House Republicans are hoping that fears over national security will be their ticket to a bigger majority come the November midterm elections, so much so that their message can be reduced to one panic-induced montage of terror, terror and more terror.
"Are they coming for us?" an anchor says in a new ad by the National Republican Campaign Committee, which has been on a fear-mongering tear lately. "They are actively working to come for us," says another, while images of extremists roll on screen.
The 30-second spot features warnings from Fox News ("ISIS eyeing Mexican border"), conservative watchdog group Judicial Watch ("imminent terrorist attack warning"), and even Islamic State extremists currently under bombardment by the U.S. ("we are in your cities"). It paints a picture of complete chaos -- even though most intelligence analysts find a minimal threat to the U.S. homeland at present.
The ad then charges that Rep. Rick Nolan (D-Minn.), who is being challenged by Republican businessman Stewart Mills, "voted to release terrorists held at Guantanamo Bay and then voted against funding for our troops fighting the war on terror."
That sounds pretty bad -- until one does some digging. The NRCC cites a June 2013 vote Nolan cast for an amendment that would have permitted the construction of new facilities in the U.S. to house Guantanamo Bay detainees. Yes, the measure would have "released" detainees, to borrow the NRCC's language, but only to new prisons in the states. What's more, Nolan is not alone. Many Democrats, including President Barack Obama, support closing the infamous detention facility.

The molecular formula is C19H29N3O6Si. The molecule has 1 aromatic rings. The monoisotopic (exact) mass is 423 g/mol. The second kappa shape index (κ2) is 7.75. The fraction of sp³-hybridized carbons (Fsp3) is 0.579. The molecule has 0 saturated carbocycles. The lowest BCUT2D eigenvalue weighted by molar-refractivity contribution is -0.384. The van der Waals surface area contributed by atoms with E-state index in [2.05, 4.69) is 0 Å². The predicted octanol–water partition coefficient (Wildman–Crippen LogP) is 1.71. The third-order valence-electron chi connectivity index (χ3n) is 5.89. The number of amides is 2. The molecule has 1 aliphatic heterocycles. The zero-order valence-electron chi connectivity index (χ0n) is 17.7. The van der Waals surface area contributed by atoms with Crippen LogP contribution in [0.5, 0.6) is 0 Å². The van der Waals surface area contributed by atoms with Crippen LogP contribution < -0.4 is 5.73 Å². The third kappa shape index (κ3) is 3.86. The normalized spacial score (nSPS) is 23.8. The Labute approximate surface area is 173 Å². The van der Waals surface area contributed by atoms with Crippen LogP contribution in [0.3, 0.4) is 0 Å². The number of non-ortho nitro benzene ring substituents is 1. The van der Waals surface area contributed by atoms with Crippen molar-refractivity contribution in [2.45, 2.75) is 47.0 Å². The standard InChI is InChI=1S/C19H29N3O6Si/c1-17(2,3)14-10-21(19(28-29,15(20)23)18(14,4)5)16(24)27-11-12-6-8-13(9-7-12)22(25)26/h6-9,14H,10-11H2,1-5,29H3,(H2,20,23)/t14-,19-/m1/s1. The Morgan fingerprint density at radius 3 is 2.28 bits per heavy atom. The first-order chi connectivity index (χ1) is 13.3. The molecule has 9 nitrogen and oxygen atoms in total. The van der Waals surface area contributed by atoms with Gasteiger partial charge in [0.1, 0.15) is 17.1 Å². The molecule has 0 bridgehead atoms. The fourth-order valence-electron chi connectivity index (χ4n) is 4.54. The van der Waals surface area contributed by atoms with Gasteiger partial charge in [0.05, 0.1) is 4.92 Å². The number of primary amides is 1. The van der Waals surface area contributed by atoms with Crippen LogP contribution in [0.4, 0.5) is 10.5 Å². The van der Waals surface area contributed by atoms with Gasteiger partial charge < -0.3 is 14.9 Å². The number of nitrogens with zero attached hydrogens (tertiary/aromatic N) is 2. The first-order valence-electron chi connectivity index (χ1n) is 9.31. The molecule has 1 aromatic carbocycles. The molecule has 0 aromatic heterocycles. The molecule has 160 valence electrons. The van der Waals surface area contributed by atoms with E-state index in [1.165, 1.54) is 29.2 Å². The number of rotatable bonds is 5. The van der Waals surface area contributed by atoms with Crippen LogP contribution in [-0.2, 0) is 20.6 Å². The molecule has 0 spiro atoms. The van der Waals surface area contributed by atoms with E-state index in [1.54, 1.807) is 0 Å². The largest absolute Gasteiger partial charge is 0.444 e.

The NRCC cites a June 2013 vote Nolan cast for an amendment that would have permitted the construction of new facilities in the U.S. to house Guantanamo Bay detainees. Yes, the measure would have "released" detainees, to borrow the NRCC's language, but only to new prisons in the States. Many Democrats, including President Barack Obama, support closing the infamous detention facility. And while the amendment failed, it did attract the support of one Republican, the libertarian-leaning Rep. Justin Amash of Michigan.
The ad's other claim, that Nolan voted to cut funding for troops fighting terrorism, is similarly dubious. Nolan did vote for an amendment in June 2013 that would have ended the 2001 Authorization for the Use of Military Force; the measure, which failed, would have prohibited funding for force past 2014. But the amendment was meant less to hinder the fight against terror and more to reassert Congress' constitutional war powers. Many members of Congress support the repeal of the AUMF, given that it has been interpreted broadly to justify military actions around the world. Twenty-one Republicans also supported the measure that Nolan voted for.
Greg Walden, the NRCC's chairman, described the group's new strategy last week: "In campaigns, you want to be talking about issues people care about."
National security remains a sensitive topic among Americans. It's one thing to be "talking about issues people care about," however, and quite another to be hyping fears over terror to win votes.